Well that worked out well.
For the last ten years we’ve listened to Ivy League endowment managers discuss the value of timberland investments, private equity, and venture capital. While these approaches aren’t available to the average shareholder, many wondered if the combination of asset size and longer time horizons meant that school endowments weren’t working with a permanent advantage.
Well it didn’t work out that way. While the market is well off its March lows, private equity and real estate haven’t recovered yet. Many schools have been forced to borrow money and lay off staff. Nobel Laureate Robert Merton of Harvard wrote a paper outlining optimal investment strategies for endowments. It’s no surprise that he notes that the endowment should be considered along with all of the school’s assets, liabilities, income and expenses. Many of the wealthiest schools didn’t do this, and now they’re under water.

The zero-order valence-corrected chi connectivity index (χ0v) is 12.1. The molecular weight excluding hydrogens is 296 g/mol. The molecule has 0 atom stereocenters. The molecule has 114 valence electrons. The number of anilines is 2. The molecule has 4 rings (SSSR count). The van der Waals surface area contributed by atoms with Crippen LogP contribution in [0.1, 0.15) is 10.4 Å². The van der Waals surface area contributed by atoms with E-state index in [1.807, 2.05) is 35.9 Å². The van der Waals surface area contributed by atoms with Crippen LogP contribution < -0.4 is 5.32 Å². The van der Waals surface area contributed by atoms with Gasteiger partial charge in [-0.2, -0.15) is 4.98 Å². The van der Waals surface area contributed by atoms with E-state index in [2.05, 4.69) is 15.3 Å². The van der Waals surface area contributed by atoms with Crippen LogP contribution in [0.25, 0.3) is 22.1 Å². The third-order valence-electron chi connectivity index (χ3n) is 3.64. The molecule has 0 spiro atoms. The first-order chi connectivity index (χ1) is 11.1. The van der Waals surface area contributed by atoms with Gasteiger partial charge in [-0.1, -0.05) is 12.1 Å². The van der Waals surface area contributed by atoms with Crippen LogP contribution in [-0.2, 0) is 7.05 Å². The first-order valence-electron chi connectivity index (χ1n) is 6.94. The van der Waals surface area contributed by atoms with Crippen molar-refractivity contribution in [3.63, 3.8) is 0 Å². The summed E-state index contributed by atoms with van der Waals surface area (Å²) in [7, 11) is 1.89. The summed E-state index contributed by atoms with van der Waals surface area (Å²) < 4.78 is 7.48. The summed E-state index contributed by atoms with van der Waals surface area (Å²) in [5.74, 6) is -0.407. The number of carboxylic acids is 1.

World class universities often have world class investments. But the discipline of the market is no respecter of class. Or institution.
Douglas R. Tengdin, CFA
Chief Investment Officer
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